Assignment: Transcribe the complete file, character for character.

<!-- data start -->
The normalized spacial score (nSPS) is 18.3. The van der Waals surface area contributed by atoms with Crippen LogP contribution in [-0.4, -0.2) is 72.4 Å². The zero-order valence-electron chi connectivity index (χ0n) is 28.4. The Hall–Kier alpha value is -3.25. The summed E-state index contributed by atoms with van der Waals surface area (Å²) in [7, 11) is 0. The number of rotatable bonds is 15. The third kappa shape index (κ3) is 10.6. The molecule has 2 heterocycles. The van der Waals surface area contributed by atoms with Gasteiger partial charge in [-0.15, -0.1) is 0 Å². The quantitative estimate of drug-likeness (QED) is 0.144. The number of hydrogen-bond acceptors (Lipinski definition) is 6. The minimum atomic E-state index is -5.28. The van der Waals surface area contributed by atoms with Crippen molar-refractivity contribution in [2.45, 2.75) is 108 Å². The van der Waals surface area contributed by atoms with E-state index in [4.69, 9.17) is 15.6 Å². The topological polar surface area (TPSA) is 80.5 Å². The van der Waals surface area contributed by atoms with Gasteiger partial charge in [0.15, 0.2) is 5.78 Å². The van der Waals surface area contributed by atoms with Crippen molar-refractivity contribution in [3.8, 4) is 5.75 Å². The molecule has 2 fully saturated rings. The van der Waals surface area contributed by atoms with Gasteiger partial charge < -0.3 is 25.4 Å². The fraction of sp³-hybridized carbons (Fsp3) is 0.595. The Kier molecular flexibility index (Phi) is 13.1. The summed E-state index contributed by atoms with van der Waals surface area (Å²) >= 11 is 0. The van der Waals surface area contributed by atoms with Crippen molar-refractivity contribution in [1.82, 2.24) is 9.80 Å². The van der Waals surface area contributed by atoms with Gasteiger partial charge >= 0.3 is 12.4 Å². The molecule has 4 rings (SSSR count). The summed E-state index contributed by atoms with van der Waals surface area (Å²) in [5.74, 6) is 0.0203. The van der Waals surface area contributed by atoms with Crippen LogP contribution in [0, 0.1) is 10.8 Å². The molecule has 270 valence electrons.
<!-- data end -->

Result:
The normalized spacial score (nSPS) is 18.3. The van der Waals surface area contributed by atoms with Crippen LogP contribution in [-0.4, -0.2) is 72.4 Å². The zero-order valence-electron chi connectivity index (χ0n) is 28.4. The Hall–Kier alpha value is -3.25. The summed E-state index contributed by atoms with van der Waals surface area (Å²) in [7, 11) is 0. The number of rotatable bonds is 15. The third kappa shape index (κ3) is 10.6. The molecule has 2 heterocycles. The van der Waals surface area contributed by atoms with Gasteiger partial charge in [-0.15, -0.1) is 0 Å². The quantitative estimate of drug-likeness (QED) is 0.144. The number of hydrogen-bond acceptors (Lipinski definition) is 6. The minimum atomic E-state index is -5.28. The van der Waals surface area contributed by atoms with Crippen molar-refractivity contribution in [2.45, 2.75) is 108 Å². The van der Waals surface area contributed by atoms with E-state index in [4.69, 9.17) is 15.6 Å². The topological polar surface area (TPSA) is 80.5 Å². The van der Waals surface area contributed by atoms with Gasteiger partial charge in [0.15, 0.2) is 5.78 Å². The van der Waals surface area contributed by atoms with Crippen molar-refractivity contribution in [3.8, 4) is 5.75 Å². The molecule has 2 fully saturated rings. The van der Waals surface area contributed by atoms with Gasteiger partial charge < -0.3 is 25.4 Å². The fraction of sp³-hybridized carbons (Fsp3) is 0.595. The Kier molecular flexibility index (Phi) is 13.1. The summed E-state index contributed by atoms with van der Waals surface area (Å²) >= 11 is 0. The van der Waals surface area contributed by atoms with Crippen molar-refractivity contribution in [1.82, 2.24) is 9.80 Å². The van der Waals surface area contributed by atoms with Gasteiger partial charge >= 0.3 is 12.4 Å². The molecule has 4 rings (SSSR count). The summed E-state index contributed by atoms with van der Waals surface area (Å²) in [5.74, 6) is 0.0203. The van der Waals surface area contributed by atoms with Crippen LogP contribution in [0, 0.1) is 10.8 Å². The molecule has 270 valence electrons.